top of page

Section 377 Repeal Just the First Step in Undoing Centuries of Imperialist Homophobia

On Thursday, September 6th, 2018, the Supreme Court of India repealed Section 377, a centuries-old law imposed during British rule in India that banned any intercourse “against the order of nature.”

The law, which carried a maximum sentence of life in prison, was used to both justify the criminalization of homosexuality and as a means for blackmail and intimidation.

The repeal of Section 377 is a huge victory for the Indian LGBTQ community, and is the result of a long legal battle between the courts and LGBTQ activists. Though homosexuality and nonbinary gender identities have been accepted, or even celebrated, as part of Hinduism, the most prominent religion in India, opposition to the repeal of Section 377 has been mainly based on religious and moral resistance from conservative Hindi groups. Both Section 377 and the homophobia and transphobia that still permeate Indian society today serve as stark reminders of the lasting effects that imperialism has had on Indian culture.

Section 377, before its repeal, was part of a set of laws known as the Indian Penal Code, introduced by the British Empire in 1860 in the beginning of the British Raj. Drafted and enacted by British lawmakers in India, the Indian Penal Code contained many laws based on or taken directly from English common law, including the Buggery Act and the Labouchere Amendment, both of which criminalized consensual homosexual acts. These laws had the intention of spreading British moral and religious values to the colonies, while also protecting British subjects living in India. The inclusion of these laws in the Indian Penal Code continued even after India and Pakistan gained their independence from Britain. By criminalizing homosexuality and nonbinary gender identities for nearly a century during the British Raj, imperialist Britain stifled the cultural acceptance of these identities even after Indian independence.

This history of imposed homophobic legislation extends far beyond India, and permeates nearly every state formerly under British rule. Out of 48 former British colonies that have laws criminalizing homosexuality, 30 retain the same legislation imposed during British imperialism. Of 72 states that criminalize homosexuality in 2018, 38 of them were, at one point, under British colonial rule. The penalties for homosexual acts range from minor misdemeanors, like in Singapore, to life in prison, like in Uganda and Zambia. Even in the United States, leftover anti-sodomy laws from British settler colonialism were on the books in some states until the early 2000s.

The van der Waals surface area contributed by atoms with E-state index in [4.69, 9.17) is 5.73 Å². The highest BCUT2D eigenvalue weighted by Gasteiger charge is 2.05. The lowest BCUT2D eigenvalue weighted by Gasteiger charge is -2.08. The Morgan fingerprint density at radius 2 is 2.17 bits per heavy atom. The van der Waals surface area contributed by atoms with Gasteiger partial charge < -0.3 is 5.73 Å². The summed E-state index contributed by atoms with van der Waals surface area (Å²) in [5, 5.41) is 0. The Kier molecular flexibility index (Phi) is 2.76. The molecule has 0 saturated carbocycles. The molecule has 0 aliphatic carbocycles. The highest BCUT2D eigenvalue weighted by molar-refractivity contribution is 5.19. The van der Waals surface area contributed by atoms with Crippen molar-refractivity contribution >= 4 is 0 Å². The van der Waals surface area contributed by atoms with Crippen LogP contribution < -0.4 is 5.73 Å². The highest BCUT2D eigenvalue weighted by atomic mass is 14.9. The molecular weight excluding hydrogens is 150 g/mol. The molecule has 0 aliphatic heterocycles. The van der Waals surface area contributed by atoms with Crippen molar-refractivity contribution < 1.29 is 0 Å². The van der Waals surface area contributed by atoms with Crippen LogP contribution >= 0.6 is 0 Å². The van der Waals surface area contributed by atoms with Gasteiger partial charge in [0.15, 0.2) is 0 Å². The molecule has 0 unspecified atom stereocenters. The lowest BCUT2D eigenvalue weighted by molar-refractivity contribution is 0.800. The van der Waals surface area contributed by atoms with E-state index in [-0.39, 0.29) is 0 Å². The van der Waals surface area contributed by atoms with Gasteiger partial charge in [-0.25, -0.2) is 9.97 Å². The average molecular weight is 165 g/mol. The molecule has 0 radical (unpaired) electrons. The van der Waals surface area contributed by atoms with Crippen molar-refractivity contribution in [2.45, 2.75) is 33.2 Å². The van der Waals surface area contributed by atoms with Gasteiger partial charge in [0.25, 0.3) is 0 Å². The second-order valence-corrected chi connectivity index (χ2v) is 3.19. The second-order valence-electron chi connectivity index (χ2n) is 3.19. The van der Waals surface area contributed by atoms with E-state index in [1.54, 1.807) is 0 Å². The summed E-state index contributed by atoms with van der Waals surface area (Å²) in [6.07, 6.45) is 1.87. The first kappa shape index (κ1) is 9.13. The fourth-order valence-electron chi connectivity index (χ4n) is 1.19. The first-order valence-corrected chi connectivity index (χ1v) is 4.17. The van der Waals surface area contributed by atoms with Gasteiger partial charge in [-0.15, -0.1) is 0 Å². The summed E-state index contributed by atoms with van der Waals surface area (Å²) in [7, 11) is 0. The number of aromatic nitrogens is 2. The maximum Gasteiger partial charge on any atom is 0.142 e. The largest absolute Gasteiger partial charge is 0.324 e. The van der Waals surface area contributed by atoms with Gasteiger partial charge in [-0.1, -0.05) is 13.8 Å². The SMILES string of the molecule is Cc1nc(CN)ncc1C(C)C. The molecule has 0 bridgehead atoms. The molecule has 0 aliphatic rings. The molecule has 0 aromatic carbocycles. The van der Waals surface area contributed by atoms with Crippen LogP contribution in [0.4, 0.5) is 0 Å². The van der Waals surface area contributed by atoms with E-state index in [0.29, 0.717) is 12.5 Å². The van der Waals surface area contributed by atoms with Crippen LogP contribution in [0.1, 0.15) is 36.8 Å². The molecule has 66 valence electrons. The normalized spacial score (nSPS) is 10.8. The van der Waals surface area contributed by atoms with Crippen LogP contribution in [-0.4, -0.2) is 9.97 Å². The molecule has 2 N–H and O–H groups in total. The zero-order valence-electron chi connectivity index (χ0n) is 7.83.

The effects of this legislation are felt much deeper than the legal consequences they maintain. In many cases, anti-homosexuality legislation imposed by colonial powers forced a new standard of morality upon the colonized, erasing the cultural significance that non-heteronormative identities had. In India, for example, Hinduism depicted homosexual couples and acts as normal, and the Hijra, or third gender, blurred lines between male and female while also taking on special cultural and spiritual roles in the community. Today, the history of British rule has made homosexuality a controversial issue, and those identifying as Hijra are ostracized. The Two-Spirit identity, an identity in Native American culture in which a person of either sex takes on both male and female social roles, faced a similar level of cultural erasure by European colonists. By imposing Western societal norms of dress, child-rearing, spirituality, and social roles, European colonists forcefully suppressed any indigenous cultural practice that they believed to be deviant or unnatural.

Despite centuries of suppression, LGBTQ acceptance in formerly colonized states is beginning to grow. Since gaining their independence, former colonies in Latin America, Africa, and the Caribbean have adopted laws decriminalizing homosexuality, resisting imposed European social norms. Though the repeal of Section 377 of the Indian Penal Code is a monumental victory for the LGBTQ community in India and abroad, it is just the start of a long fight towards LGBTQ acceptance worldwide.


Carolyn Ford is a Copy Editor at The Rational Creature. They study Journalism, Linguistics, and Gender and Sexuality studies at NYU.

bottom of page